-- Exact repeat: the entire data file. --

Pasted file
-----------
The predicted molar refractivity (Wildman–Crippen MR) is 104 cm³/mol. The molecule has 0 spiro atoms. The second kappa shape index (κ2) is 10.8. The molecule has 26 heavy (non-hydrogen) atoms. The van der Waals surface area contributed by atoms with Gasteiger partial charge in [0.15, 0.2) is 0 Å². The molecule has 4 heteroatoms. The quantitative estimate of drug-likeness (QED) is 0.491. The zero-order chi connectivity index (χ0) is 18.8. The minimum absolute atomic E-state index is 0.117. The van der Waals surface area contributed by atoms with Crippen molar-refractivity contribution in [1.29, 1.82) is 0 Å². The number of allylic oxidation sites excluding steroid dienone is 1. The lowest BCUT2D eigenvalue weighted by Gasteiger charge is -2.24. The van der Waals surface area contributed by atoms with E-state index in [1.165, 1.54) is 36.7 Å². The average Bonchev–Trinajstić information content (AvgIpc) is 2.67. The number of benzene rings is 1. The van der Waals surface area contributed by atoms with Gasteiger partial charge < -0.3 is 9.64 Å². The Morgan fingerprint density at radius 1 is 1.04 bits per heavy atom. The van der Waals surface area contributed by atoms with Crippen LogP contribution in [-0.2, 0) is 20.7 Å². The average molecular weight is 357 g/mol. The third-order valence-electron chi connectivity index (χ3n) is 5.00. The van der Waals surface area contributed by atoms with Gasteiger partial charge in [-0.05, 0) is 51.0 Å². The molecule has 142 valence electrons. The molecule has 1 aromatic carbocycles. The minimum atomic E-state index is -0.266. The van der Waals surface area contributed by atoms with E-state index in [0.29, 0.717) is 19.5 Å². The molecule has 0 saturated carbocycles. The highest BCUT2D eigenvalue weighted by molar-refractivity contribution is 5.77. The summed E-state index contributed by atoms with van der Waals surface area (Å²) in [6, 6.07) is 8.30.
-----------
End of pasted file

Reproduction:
The predicted molar refractivity (Wildman–Crippen MR) is 104 cm³/mol. The molecule has 0 spiro atoms. The second kappa shape index (κ2) is 10.8. The molecule has 26 heavy (non-hydrogen) atoms. The van der Waals surface area contributed by atoms with Gasteiger partial charge in [0.15, 0.2) is 0 Å². The molecule has 4 heteroatoms. The quantitative estimate of drug-likeness (QED) is 0.491. The zero-order chi connectivity index (χ0) is 18.8. The minimum absolute atomic E-state index is 0.117. The van der Waals surface area contributed by atoms with Crippen molar-refractivity contribution in [1.29, 1.82) is 0 Å². The number of allylic oxidation sites excluding steroid dienone is 1. The lowest BCUT2D eigenvalue weighted by Gasteiger charge is -2.24. The van der Waals surface area contributed by atoms with E-state index in [1.165, 1.54) is 36.7 Å². The average Bonchev–Trinajstić information content (AvgIpc) is 2.67. The number of benzene rings is 1. The van der Waals surface area contributed by atoms with Gasteiger partial charge < -0.3 is 9.64 Å². The Morgan fingerprint density at radius 1 is 1.04 bits per heavy atom. The van der Waals surface area contributed by atoms with Crippen LogP contribution in [-0.2, 0) is 20.7 Å². The average molecular weight is 357 g/mol. The third-order valence-electron chi connectivity index (χ3n) is 5.00. The van der Waals surface area contributed by atoms with Gasteiger partial charge in [-0.05, 0) is 51.0 Å². The molecule has 142 valence electrons. The molecule has 1 aromatic carbocycles. The minimum atomic E-state index is -0.266. The van der Waals surface area contributed by atoms with E-state index in [0.29, 0.717) is 19.5 Å². The molecule has 0 saturated carbocycles. The highest BCUT2D eigenvalue weighted by molar-refractivity contribution is 5.77. The summed E-state index contributed by atoms with van der Waals surface area (Å²) in [6, 6.07) is 8.30.